William J Capehart
B.S., University of
North Carolina at Asheville
M.S., Ph.D., Pennsylvania State University
My research interests are the remote sensing and modeling of surface features and land-surface processes with emphasis on applications in operational meteorology, risk and hazard assessment, numerical weather and regional climate prediction, and land-surface hydrology. In particular, I am interested in developing tools to examine the role of land cover, vegetation and subsurface processes on the hydrologic cycle. Much of my work in this area involves modeling of hydrologic processes in the soil, on the land surface (runoff and stream flow) and below the surface, as well as the impact of the transfers of moisture and heat between surface and atmosphere (and the subsequent feedbacks at the weather and climate scales). Additionally, I am involved in scientific visualization in the geosciences and engineering, as well as investigating the applicability of GRID- based technologies towards hydrometeorological problem domains.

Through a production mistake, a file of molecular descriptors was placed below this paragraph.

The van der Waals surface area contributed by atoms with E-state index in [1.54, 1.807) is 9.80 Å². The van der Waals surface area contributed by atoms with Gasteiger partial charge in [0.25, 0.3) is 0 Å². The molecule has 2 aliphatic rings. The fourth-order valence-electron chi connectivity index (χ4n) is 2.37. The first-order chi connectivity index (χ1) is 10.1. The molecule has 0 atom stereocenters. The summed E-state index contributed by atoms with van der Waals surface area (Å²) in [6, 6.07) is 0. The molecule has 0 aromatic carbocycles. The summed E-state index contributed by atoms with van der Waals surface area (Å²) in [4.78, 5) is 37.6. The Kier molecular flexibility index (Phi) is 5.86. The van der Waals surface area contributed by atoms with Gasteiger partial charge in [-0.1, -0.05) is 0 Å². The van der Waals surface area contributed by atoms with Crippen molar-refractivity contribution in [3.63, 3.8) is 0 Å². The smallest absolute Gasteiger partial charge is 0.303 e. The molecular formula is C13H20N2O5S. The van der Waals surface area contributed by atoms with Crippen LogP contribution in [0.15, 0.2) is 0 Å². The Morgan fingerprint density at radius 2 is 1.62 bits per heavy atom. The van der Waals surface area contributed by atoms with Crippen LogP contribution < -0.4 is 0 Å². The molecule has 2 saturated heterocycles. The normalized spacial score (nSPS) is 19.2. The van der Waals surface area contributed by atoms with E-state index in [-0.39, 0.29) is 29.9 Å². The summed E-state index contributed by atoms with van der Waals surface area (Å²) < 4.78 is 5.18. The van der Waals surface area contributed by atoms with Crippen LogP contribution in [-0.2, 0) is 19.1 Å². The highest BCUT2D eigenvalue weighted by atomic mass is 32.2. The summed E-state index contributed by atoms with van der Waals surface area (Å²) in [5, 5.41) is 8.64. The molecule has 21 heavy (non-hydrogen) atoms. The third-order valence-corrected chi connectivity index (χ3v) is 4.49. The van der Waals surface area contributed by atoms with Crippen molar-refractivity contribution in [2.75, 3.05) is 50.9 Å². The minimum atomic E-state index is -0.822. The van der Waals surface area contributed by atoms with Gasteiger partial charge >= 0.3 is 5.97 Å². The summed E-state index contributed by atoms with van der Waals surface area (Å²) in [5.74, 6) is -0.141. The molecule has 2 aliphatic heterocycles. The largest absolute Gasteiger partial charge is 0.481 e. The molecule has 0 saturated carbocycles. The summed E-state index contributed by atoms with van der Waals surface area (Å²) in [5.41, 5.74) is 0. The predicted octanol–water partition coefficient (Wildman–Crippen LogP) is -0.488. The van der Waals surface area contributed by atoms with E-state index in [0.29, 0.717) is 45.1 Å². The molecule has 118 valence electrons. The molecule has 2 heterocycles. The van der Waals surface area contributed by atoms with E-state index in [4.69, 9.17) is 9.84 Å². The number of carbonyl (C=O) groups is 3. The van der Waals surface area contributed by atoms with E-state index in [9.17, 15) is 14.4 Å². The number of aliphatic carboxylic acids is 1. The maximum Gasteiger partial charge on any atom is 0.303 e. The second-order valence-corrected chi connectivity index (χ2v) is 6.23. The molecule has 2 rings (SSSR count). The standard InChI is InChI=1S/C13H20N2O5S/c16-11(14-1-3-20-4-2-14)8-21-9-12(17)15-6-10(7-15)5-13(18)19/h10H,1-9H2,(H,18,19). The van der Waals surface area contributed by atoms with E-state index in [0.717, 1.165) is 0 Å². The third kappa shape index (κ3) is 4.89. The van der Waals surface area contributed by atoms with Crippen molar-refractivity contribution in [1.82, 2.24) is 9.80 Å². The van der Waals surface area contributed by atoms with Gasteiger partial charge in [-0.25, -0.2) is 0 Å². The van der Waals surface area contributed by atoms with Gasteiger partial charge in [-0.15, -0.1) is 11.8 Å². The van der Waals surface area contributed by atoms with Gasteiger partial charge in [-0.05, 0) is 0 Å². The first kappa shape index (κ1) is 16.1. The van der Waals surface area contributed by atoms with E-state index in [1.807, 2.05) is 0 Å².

I am an Associate Professor in Atmospheric and Environmental Sciences & Civil and Environmental Engineering at the South Dakota School of Mines and Technology. I received my M.S. and Ph.D. in Meteorology from Penn State and my B.S. in Atmospheric Sciences from the The University of North Carolina at Asheville. Currently at SD Mines, I am the program director of the Atmospheric and Environmental Sciences Program and I do research in hydrometeorology, forecast risk assessment and climate change.
My teaching specialties revolve around numerical weather prediction, boundary layer meteorology, numerical methods and environmental modeling. I've also taught courses in climate science, remote sensing and synoptic meteorology. We are currently developing courses on hydro-climatatology and also one on natural hazards.